Woolly mammoths suffered genomic meltdown right before extinction

Dwindling numbers of woolly mammoths brought forth another problem: a “mutational meltdown.” The last surviving members of populations were not much less prepared to deal with harsh conditions than their predecessors, a new study has revealed.

Wooly mammoths near the Somme River, AMNH mural. Image credits: Charles R. Knight, Public Domain, Wikimedia Commons.

They were once some of the most common herbivores in North America and Siberia. Rising temperatures and an increasing number of predators (read: humans) wiped most of them out about 10,000 years ago. However, as recent studies have shown, small, isolated populations survived on some islands up until 3,700 years ago. when the species went fully extinct. In this study, researchers compared the genomes of these “surviving” mammoths and the ones of their predecessors from the mainland, dating back to 45,000 years ago.

Some mammoths had no olfactory sense. How did they smell? Terribly, likely.

The in-depth comparison showed that the island mammoths had it pretty rough. Because their population was so small, they accumulated multiple harmful mutations to their genome, which interfered with major gene functions. For instance, they had virtually lost their sense of smell, suffered from urinary problems, and had a translucent and satin coat.

“In this island mammoth there is an excess of what look like bad mutations right before the mammoths go extinct,” said Rebekah Rogers, co-author of the study from the University of North Carolina.

Published in the journal PLoS Genetics, the study compared only two woolly mammoths — one lived 45,000 years ago in mainland Siberia in a large population, and the other lived about 4,300 years ago on Russia’s Wrangel Island, among a population of around 300. So they only looked at two beasts, which might not paint the full picture, but definitely gives us a clear indication of what the last mammoths went through, which is pretty amazing if you think about it. Rebekah Rogers adds:

“When I first started this project, I was excited to be working with the new woolly mammoth sequences, published by Love Dalen’s lab. It was even more exciting when we found an excess of what looked like bad mutations in the mammoth from Wrangel Island. There is a long history of theoretical work about how genomes might change in small populations. Here we got a rare chance to look at snapshots of genomes ‘before’ and ‘after’ a population decline in a single species. The results we found were consistent with this theory that had been discussed for decades.”

It’s not like this is surprising in any way. We’ve known for a long time that small, isolated populations go through significant changes. The lack of adequate natural selection combined with inbreeding generally leads to an accumulation of mutations — but the study gives us the chance to see how this happens. Montgomery Wilson Slatkin, who was also involved with the study, is an American biologist, and professor at the University of California, who has dedicated his career to developing mathematical models of how genomes will look different when population conditions change. His work might shed some light on how dwindling populations are affected by this genetic stress — something more and more important as we seem to be causing a major extinction.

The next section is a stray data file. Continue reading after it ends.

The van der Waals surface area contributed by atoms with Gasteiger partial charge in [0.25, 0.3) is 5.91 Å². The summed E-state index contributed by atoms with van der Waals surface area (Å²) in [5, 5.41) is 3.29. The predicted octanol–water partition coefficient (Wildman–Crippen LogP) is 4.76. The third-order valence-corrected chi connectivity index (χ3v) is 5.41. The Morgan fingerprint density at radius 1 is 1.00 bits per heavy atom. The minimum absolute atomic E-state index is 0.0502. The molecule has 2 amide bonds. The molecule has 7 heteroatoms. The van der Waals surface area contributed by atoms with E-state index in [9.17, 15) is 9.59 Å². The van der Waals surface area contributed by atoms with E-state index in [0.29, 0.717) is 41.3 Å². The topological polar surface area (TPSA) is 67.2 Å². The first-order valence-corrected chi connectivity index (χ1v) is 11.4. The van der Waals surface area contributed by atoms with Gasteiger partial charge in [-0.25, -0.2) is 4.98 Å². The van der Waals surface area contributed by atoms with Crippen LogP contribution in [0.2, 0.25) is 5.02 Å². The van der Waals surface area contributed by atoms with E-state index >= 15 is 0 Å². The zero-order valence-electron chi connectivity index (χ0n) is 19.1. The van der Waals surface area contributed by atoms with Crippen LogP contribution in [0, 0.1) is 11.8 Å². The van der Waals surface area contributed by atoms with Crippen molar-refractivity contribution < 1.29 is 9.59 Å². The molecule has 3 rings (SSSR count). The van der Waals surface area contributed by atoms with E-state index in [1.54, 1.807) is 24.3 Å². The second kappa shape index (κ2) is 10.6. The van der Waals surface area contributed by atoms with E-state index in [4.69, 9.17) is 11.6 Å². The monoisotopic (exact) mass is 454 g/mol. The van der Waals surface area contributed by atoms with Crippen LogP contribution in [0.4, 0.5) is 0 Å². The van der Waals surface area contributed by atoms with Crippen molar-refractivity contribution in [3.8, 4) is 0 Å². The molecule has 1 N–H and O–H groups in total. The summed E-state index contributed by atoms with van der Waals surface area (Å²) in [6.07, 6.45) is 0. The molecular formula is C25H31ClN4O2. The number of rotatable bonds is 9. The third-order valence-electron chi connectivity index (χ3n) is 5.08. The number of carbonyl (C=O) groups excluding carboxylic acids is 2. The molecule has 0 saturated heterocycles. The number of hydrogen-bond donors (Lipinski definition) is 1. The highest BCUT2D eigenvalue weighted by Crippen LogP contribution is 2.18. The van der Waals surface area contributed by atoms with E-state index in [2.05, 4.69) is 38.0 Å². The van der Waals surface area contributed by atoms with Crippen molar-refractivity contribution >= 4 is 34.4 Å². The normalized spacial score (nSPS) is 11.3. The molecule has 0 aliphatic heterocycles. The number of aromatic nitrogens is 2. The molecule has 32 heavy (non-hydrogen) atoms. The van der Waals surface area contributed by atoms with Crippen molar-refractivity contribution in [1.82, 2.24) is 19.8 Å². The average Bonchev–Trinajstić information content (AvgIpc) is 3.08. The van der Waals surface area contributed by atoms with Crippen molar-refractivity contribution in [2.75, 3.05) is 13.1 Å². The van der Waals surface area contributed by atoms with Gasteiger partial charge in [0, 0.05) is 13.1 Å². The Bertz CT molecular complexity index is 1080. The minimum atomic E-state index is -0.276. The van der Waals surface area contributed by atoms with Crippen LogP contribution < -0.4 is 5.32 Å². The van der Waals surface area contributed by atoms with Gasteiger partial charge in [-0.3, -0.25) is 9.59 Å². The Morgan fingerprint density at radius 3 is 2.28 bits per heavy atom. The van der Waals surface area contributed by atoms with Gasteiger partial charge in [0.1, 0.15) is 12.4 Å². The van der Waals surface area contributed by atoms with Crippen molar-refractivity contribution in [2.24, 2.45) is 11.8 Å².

Satin fur and heartburn

Unlike most mammoths, island populations may have had silky, satin fur. Image credits: Flying Puffin.

This also fits in with modern genetic research. For instance, researchers have identified an interesting mutation in the island mammoths, one that in mice causes satin fur. If the effects were similar in mammoths (which is a highly plausible assumption), then the isolated population looked better than their mainland cousins… but this wasn’t really a boon for them. Smooth, silky fur is less effective at protecting against the cold and damp weather. Furthermore, satin hair is associated with other problems:

“A lot of satin mutants are known to have digestive problems, and so it may have had heartburn, it may have had trouble digesting its food,” Rogers said.

But these mutations might also hold a few positives within. Matthew Cobb, professor of zoology at the University of Manchester who was not involved in the study, believes that the island population might have quickly adapted to their new environment.

“Assuming that these mammoth smell genes are truly non-functional, this may represent an adaptation to the particular conditions on Wrangel island,” he said. “Olfactory genes evolve very rapidly, and can quickly become non-functional where they no longer serve any function because food sources or predators have changed.”

He too believes the findings can be applied to today’s situation.

“For the mammoths, the end point was extinction; these findings may enable us to develop better conservation strategies for animals that are currently endangered,” he said.

Journal Reference: Rogers RL, Slatkin M (2017) Excess of genomic defects in a woolly mammoth on Wrangel island. PLoS Genet 13(3): e1006601. doi:10.1371/journal.pgen.1006601

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